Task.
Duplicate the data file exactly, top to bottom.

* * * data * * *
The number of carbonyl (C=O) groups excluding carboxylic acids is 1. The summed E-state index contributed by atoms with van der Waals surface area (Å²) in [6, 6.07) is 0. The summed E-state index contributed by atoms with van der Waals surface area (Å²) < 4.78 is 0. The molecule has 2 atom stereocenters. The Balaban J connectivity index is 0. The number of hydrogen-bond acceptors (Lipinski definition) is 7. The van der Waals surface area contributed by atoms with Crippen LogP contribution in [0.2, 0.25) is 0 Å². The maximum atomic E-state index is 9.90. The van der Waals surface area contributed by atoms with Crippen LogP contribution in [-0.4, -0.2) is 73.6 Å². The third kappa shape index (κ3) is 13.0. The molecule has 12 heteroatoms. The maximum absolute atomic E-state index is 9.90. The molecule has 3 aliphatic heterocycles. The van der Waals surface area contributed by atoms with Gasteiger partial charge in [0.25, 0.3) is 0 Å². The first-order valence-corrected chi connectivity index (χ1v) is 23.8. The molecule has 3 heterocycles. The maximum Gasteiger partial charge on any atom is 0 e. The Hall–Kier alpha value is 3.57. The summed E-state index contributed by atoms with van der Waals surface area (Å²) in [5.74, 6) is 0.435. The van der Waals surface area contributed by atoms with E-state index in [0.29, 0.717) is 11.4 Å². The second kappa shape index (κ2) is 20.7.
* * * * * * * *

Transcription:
The number of carbonyl (C=O) groups excluding carboxylic acids is 1. The summed E-state index contributed by atoms with van der Waals surface area (Å²) in [6, 6.07) is 0. The summed E-state index contributed by atoms with van der Waals surface area (Å²) < 4.78 is 0. The molecule has 2 atom stereocenters. The Balaban J connectivity index is 0. The number of hydrogen-bond acceptors (Lipinski definition) is 7. The van der Waals surface area contributed by atoms with Crippen LogP contribution in [0.2, 0.25) is 0 Å². The maximum atomic E-state index is 9.90. The van der Waals surface area contributed by atoms with Crippen LogP contribution in [-0.4, -0.2) is 73.6 Å². The third kappa shape index (κ3) is 13.0. The molecule has 12 heteroatoms. The maximum absolute atomic E-state index is 9.90. The molecule has 3 aliphatic heterocycles. The van der Waals surface area contributed by atoms with Gasteiger partial charge in [0.25, 0.3) is 0 Å². The first-order valence-corrected chi connectivity index (χ1v) is 23.8. The molecule has 3 heterocycles. The maximum Gasteiger partial charge on any atom is 0 e. The Hall–Kier alpha value is 3.57. The summed E-state index contributed by atoms with van der Waals surface area (Å²) in [5.74, 6) is 0.435. The van der Waals surface area contributed by atoms with E-state index in [0.29, 0.717) is 11.4 Å². The second kappa shape index (κ2) is 20.7.